When I was a wee girl and my mother and I lived in Greece, English reading material was hard to come by--unless, like me, you read your fifth grade English textbook because it had some stories in it. Mostly, we relied on loved ones sending us (me) care packages of books. I also got a Mad Magazine subscription, of which I saw sporadic delivery. (We lived on Santorini, and mail was delivered to a poste restante address. I always thought the subscription department at Mad must have gone, "This is a far out address, who is getting Mad there?") Usually we could get an Athens-based newspaper in English that was produced for ex-pats (I thought it was The Athenian, but Google reveals nothing of the sort). A magazine shop that I knew of in a certain part of the island tended to stock comic books in English. I was never into comic books, but man I devoured those. I had to.
There were a few presses in Athens that printed English books, some for Greeks learning English as a second language. I was about eleven, and I remember getting an ESL copy of Wilkie Collins' The Moonstone, and I absolutely loved it.
One book we got that was written by an Irish travelwriter and printed by an English Athenian press was called The Greek Gods: An Iconoclast's Guide. The book delves into the myths and each God, and gives a nice, short, and quite humorous roundup of the Gods and their often bad behavior. I still have this book.
I never fully understood what iconoclast meant until I looked it up, despite thinking I understood it because we had this book. Being eleven, I thought I'd go ahead and figure it out; didn't I teach myself what the semicolon was used for based on reading books and watching its use? Hadn't I learned many things I didn't really need to learn at age eleven by reading the bodice-ripper novels discarded by tourists at the hotels? Hadn't I discovered that fine literature can and did include fan books on Culture Club when one is a voracious reader and starved for reading material? Indeed. So, I assumed iconoclast referred to someone who was an independent thinker.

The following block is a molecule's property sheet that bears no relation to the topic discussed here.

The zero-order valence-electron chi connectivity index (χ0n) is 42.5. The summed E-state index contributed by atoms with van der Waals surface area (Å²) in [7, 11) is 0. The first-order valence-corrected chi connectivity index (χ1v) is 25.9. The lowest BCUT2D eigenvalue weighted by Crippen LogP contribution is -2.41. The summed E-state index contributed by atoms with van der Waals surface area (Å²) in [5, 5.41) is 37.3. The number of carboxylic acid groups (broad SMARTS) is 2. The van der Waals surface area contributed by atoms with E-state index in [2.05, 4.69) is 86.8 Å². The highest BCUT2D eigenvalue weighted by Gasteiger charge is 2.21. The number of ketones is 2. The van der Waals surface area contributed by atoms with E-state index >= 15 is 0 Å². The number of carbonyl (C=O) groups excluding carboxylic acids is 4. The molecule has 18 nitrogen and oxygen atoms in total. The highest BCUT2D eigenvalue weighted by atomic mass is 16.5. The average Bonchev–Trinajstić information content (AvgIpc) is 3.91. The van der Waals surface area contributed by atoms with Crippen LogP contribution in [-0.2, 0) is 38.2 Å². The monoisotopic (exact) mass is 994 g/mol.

Actually, it means one who attacks and seeks to overthrow traditional and popular ideas or institutions or one who seeks to destroy sacred religious images. (I guess you could say that's an independent thinker.) Oh my. Now this is a much different meaning that I ever thought. But, in reference to the most excellent guide to the Greek Gods, I can't say that the author, one Maureen O'Sullivan, was truly challenging ideas of the Greek Gods or overthrowing the traditional myths. No, from what I understand and from other Greek myth study, Ms. O'Sullivan was merely condensing the myths and descriptions of the Gods into palatable and humorous doses. Perhaps her use of the word was tongue-in-cheek.
Either way, the word iconoclast is beautiful, if perhaps somewhat specific in its use. Did you know this word? Do you have any experiences with it? Please leave them in the comments.
And P.S. I know my Nemesis is thinking "Ooooooh, Sierra is iconoclastic against me," but whatevers, we all know he is iconoclastic against me, so pbbbbbbbhhhttthh.